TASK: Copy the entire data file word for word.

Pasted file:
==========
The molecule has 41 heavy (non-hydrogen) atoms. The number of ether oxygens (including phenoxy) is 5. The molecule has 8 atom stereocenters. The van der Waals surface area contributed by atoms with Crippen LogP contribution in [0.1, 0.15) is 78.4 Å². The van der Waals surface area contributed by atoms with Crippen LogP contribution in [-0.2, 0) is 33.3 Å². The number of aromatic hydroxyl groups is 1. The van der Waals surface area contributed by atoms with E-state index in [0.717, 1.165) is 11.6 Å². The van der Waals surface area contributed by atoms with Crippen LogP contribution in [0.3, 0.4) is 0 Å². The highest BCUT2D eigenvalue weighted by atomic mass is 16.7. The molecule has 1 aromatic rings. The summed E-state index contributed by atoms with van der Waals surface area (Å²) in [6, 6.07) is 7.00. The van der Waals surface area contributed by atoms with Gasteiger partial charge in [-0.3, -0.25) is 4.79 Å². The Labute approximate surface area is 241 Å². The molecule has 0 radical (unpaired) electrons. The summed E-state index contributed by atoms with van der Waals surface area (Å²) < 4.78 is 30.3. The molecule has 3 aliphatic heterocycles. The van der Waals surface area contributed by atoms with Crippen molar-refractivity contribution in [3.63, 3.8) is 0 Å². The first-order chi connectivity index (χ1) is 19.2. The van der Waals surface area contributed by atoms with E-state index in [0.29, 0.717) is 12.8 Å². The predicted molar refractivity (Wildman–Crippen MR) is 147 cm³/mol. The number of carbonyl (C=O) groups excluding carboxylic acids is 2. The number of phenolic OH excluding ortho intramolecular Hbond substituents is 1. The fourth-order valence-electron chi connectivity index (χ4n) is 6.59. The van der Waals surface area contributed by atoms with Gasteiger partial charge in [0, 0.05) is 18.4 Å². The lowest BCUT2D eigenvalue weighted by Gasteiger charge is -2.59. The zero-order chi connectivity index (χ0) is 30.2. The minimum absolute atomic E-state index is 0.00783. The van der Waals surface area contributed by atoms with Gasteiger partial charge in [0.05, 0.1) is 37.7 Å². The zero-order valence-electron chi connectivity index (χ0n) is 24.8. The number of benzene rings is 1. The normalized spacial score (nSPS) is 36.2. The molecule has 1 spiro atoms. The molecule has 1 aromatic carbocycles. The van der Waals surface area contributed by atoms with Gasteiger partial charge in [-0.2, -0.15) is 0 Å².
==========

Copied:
The molecule has 41 heavy (non-hydrogen) atoms. The number of ether oxygens (including phenoxy) is 5. The molecule has 8 atom stereocenters. The van der Waals surface area contributed by atoms with Crippen LogP contribution in [0.1, 0.15) is 78.4 Å². The van der Waals surface area contributed by atoms with Crippen LogP contribution in [-0.2, 0) is 33.3 Å². The number of aromatic hydroxyl groups is 1. The van der Waals surface area contributed by atoms with E-state index in [0.717, 1.165) is 11.6 Å². The van der Waals surface area contributed by atoms with Crippen LogP contribution in [0.3, 0.4) is 0 Å². The highest BCUT2D eigenvalue weighted by atomic mass is 16.7. The molecule has 1 aromatic rings. The summed E-state index contributed by atoms with van der Waals surface area (Å²) in [6, 6.07) is 7.00. The van der Waals surface area contributed by atoms with Gasteiger partial charge in [-0.3, -0.25) is 4.79 Å². The Labute approximate surface area is 241 Å². The molecule has 0 radical (unpaired) electrons. The summed E-state index contributed by atoms with van der Waals surface area (Å²) < 4.78 is 30.3. The molecule has 3 aliphatic heterocycles. The van der Waals surface area contributed by atoms with Crippen molar-refractivity contribution in [3.63, 3.8) is 0 Å². The first-order chi connectivity index (χ1) is 19.2. The van der Waals surface area contributed by atoms with E-state index in [0.29, 0.717) is 12.8 Å². The predicted molar refractivity (Wildman–Crippen MR) is 147 cm³/mol. The number of carbonyl (C=O) groups excluding carboxylic acids is 2. The number of phenolic OH excluding ortho intramolecular Hbond substituents is 1. The fourth-order valence-electron chi connectivity index (χ4n) is 6.59. The van der Waals surface area contributed by atoms with Gasteiger partial charge in [0, 0.05) is 18.4 Å². The lowest BCUT2D eigenvalue weighted by Gasteiger charge is -2.59. The zero-order chi connectivity index (χ0) is 30.2. The minimum absolute atomic E-state index is 0.00783. The van der Waals surface area contributed by atoms with Gasteiger partial charge in [0.05, 0.1) is 37.7 Å². The zero-order valence-electron chi connectivity index (χ0n) is 24.8. The number of benzene rings is 1. The normalized spacial score (nSPS) is 36.2. The molecule has 1 spiro atoms. The molecule has 1 aromatic carbocycles. The van der Waals surface area contributed by atoms with Gasteiger partial charge in [-0.2, -0.15) is 0 Å².